The authors of the paper theorize that it is government policies that have caused fewer women to enter the workforce. The authors looked at policies such as parental leave, the protection of part-time work, and public spending on child care — and America falls far behind on all three. While the U.S., for example, passed the Family and Medical Leave Act in 1993, mandating up to 12 weeks of unpaid leave for those who had been at a company for a year that has over 50 employees, other countries have generally mandated paid leave that is longer and have expanded it since the ’90s, says Forbes. And, other nations actually increased spending on child care at a faster pace than the U.S. over the past two decades, from .35 percent of GDP to .47 percent, while America spent .03 percent and have only brought that up to .11.
On the downside, some of these policies other countries have the “longer, paid leaves may encourage women to stay out for more time and may make companies view women as more expensive hires if they’re more likely to take leave.” Women in countries that have such job protection policies are also more likely to work part-time.
The higher you rise in a company, the more you may need to look over your shoulder for people looking to take your position. This could be one reason more and more executive women are skipping maternity leave—and many of them work right up to delivery.
Marissa Mayer, who became CEO of Yahoo when she was six months pregnant, raised eyebrows when she announced she would be back to work as soon as possible upon giving birth. But it turns out Mayer is part of a new trend, according to Forbes, where women in power positions are foregoing maternity leave.
“The trend is growing because women are simply overachievers and competitive. Not to mention when you have the CEO of Yahoo, Marissa Mayer, saying she is only taking a few weeks off for maternity leave [then] coming back to work, the landscape in the workplace begins to shift. The message is that if she can do it perhaps maternity leave is not necessary,” says Karen Taylor Bass, author/PR expert and mommy commentator at The Brand New Mommy.com in an interview with Madame Noire. Experts who spoke with Forbes speculate that HR departments and managers might now frown upon women who request leave because of the precedent Mayer has set.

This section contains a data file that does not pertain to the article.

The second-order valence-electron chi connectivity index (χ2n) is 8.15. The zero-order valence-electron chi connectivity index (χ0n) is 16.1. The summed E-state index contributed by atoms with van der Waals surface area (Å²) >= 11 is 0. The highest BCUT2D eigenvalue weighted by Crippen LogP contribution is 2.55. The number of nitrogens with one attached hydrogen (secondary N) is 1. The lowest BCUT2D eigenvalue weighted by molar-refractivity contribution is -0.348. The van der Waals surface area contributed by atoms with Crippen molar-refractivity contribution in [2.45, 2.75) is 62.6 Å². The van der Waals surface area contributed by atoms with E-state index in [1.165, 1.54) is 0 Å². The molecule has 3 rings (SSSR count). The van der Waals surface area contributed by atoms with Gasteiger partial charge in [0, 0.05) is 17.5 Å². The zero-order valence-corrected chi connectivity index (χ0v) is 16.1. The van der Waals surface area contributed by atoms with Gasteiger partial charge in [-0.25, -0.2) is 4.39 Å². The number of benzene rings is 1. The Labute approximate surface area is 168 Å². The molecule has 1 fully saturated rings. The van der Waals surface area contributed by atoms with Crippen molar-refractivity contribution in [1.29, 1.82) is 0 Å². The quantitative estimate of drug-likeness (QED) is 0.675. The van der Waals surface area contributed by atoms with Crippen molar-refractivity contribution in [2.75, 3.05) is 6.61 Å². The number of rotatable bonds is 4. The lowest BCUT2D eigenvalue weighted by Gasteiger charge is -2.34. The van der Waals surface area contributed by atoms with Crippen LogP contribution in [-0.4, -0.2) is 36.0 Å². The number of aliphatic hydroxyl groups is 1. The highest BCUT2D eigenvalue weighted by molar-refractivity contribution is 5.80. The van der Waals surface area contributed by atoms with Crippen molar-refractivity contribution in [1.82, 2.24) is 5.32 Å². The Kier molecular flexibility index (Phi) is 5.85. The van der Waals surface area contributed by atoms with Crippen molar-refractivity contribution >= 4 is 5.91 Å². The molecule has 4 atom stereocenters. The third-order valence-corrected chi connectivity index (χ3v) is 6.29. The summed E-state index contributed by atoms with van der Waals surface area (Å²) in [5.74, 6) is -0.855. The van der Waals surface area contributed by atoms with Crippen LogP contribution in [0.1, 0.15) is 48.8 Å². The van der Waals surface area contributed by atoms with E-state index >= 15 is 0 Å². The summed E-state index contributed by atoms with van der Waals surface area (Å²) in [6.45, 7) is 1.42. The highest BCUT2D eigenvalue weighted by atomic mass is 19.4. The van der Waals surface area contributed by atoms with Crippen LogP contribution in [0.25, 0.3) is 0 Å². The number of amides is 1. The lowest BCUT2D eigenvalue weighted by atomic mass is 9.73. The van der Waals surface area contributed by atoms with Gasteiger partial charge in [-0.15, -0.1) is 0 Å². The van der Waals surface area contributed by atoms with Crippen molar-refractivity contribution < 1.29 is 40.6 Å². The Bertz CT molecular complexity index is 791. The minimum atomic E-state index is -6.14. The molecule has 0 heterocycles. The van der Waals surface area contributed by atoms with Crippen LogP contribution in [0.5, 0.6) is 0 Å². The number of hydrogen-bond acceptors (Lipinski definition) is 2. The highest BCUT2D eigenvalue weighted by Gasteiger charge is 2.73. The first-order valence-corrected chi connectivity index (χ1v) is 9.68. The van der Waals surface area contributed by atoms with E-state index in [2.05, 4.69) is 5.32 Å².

Even setting the precedent, Mayer tells HollywoodLife.com that being a working mom is hard. “Most working moms may love their careers and babies but mostly they just feel EXHAUSTED and overwhelmed,” she says.
“Women are competing for job security, and proving to the world that they are just as capable as men to do it all and break through the glass ceiling. The real problem is women are not men and we have certain hormones, which need to normalize after pregnancy not to mention the high rate of post-partum for career women,” notes Bass, author of The Brand New Mommy: From Babies To Branding To Bliss. “Women must not allow HR directors to dictate the terms of their maternity leave; it’s critical for women to take time to heal, reinvent as ‘brand’ moms and bond with their children.”
But it is not just corporate women who are not taking maternity leave. According to independent nonpartisan educational institute Center For American Progress (CAP) data most “non-college” mothers do not get paid leave for maternity leave. So rather than skip a pay check, many just keep working because they cannot afford time off.
The Family and Medical Leave Act (FMLA) of 1993 allows for both women and men to take time off from work after birth. But while it is a job-protected leave, it is unpaid. Also, you must qualify. A “worker must have been employed for at least 12 months and have worked a minimum of 1,250 hours during that time for an employer with at least 50 employees within a 75-mile radius,” explains CAP. Because of these requirements, says CAP, young people and people of color are most likely excluded from taking job-protected FMLA leave.
Birth complications around the country are on the rise as well. Between 1998 and 2009, researchers at the Centers for Disease Control and Prevention (CDC) say the rate of serious complications including heart attack, stroke, severe bleeding and kidney failure during or after childbirth almost doubled, reports Reuters. And a recent CDC study found that minority women are at particular risk. “Between 1993 and 2006, minority women accounted for 41 percent of all births nationwide, but 62 percent of all pregnancy-related deaths,” the story says. “Black women were at greatest risk. For every 100,000 babies born to African Americans, 32 to 35 mothers died. That was roughly four times the rate among white mothers.”